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Net sales for the European segment were $321.6 million for the year ended December 31, 2014, an increase of $28.5 million, or 10%, compared to $293.1 million for the year ended December 31, 2013. Local currency sales in Europe increased $30.0 million, or 10%, on increased shipments of ballistic helmets, up $13.6 million on higher sales to military markets in Southern Europe, increased shipments of FGFD, up $12.5 million, primarily on strength in the Middle East, and higher sales of breathing apparatus, up $3.6 million on increased demand across the segment. Currency translation effects decreased European segment sales in the current year, when stated in U.S. dollars, by $1.5 million.
Net sales for the International segment were $264.5 million for the year ended December 31, 2014, a decrease of $21.3 million, or 7%, compared to $285.8 million for the year ended December 31, 2013. Local currency sales in the International segment decreased $3.8 million, or 1% on a lower level of breathing apparatus, FGFD, and head protection shipments, down $8.5 million, $2.8 million, and $2.1 million, respectively in the segment. These decreases, primarily in our Latin America, and Australia region, were partially offset by higher sales in portable gas detection instruments throughout Asia, Australia, and Latin America, up $6.2 million in the segment, as well as higher large shipments of fire helmets in Asia, driving a $2.1 million increase. Currency translation effects decreased International segment sales, when stated in U.S. dollars, by $17.5 million, reflecting weakening currencies across several International geographies, notably in Brazil, Argentina, Chile, and Australia.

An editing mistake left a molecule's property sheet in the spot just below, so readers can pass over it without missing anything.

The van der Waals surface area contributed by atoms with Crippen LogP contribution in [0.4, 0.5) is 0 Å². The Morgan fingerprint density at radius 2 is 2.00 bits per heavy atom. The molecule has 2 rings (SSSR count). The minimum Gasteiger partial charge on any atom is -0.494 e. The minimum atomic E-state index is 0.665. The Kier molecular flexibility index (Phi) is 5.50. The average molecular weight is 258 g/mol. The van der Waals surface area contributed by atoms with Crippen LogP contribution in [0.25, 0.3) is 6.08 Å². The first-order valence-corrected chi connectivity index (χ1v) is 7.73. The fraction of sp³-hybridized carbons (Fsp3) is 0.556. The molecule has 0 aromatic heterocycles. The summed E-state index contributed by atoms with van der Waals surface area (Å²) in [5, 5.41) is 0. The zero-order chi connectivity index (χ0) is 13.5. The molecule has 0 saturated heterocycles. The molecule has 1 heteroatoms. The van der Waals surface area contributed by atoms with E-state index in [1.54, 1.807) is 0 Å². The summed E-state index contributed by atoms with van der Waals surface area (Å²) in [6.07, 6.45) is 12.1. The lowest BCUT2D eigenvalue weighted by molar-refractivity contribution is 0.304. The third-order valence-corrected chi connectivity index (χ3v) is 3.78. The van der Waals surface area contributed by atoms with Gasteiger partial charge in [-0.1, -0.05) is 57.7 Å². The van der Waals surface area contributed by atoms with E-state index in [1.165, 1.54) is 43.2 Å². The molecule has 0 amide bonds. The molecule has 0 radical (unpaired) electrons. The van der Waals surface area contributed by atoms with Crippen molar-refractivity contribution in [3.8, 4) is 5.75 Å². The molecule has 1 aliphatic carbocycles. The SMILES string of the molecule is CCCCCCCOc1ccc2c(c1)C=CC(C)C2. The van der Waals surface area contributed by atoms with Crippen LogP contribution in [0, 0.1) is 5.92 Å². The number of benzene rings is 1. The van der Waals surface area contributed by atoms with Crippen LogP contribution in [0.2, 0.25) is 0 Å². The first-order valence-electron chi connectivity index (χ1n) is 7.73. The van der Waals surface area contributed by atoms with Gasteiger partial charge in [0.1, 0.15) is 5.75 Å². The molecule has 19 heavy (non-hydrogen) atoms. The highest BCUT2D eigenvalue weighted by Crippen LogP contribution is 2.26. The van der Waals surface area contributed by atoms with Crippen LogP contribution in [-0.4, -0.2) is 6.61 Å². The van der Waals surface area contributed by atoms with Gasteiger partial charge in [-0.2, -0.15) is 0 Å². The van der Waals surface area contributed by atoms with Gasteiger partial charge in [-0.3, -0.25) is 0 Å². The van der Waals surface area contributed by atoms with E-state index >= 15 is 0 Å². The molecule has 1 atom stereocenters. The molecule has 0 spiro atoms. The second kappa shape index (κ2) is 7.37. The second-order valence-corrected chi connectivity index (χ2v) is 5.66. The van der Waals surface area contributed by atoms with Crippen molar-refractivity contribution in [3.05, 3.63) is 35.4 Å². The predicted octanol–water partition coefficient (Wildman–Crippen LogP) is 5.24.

Other income (loss). Other income for the year ended December 31, 2014 was $2.8 million, primarily related to a $2.2 million gain from the sale of detector tube assets in the European segment. The 2014 income compares with a loss of $0.2 million for the year ended December 31, 2013. In 2013, a $1.6 million land impairment loss in the North American segment was partially offset by interest income of $1.1 million and small gains from asset dispositions.
Gross profit. Gross profit for the year ended December 31, 2014 was $515.3 million, an increase of $18.5 million, or 4%, from $496.8 million for the year ended December 31, 2013. The ratio of gross profit to net sales was 45.4% for 2014 compared to 44.7% in 2013, reflecting higher gross profit in our North American and European segment. The higher gross profit ratio in 2014 was primarily related to the Company's ongoing focus of developing and introducing new products, pricing the MSA brand more effectively, lowering manufacturing costs and a more favorable sales mix weighted toward gas detection products.
Selling, general and administrative expenses. Selling, general and administrative expenses for the year ended December 31, 2014 were $322.8 million, an increase of $13.6 million, or 4%, from $309.2 million for the year ended December 31, 2013. Selling, general and administrative expenses were 28.5% of net sales in 2014 compared to 27.8% of net sales in 2013. Local currency selling, general and administrative expenses increased $18.8 million in the current period, primarily reflecting the impact of corporate strategic initiatives and executing our Europe 2.0 program, and higher charges related to the self-insured portion of the Company's recent product liability settlements. Currency translation effects decreased selling, general and administrative expenses for the year ended December 31, 2014, when stated in U.S. dollars, by $5.2 million. The decrease reflects weakening currencies across several geographies in the International segment, notably a weaker Brazilian real, Argentine peso, and Australian dollar.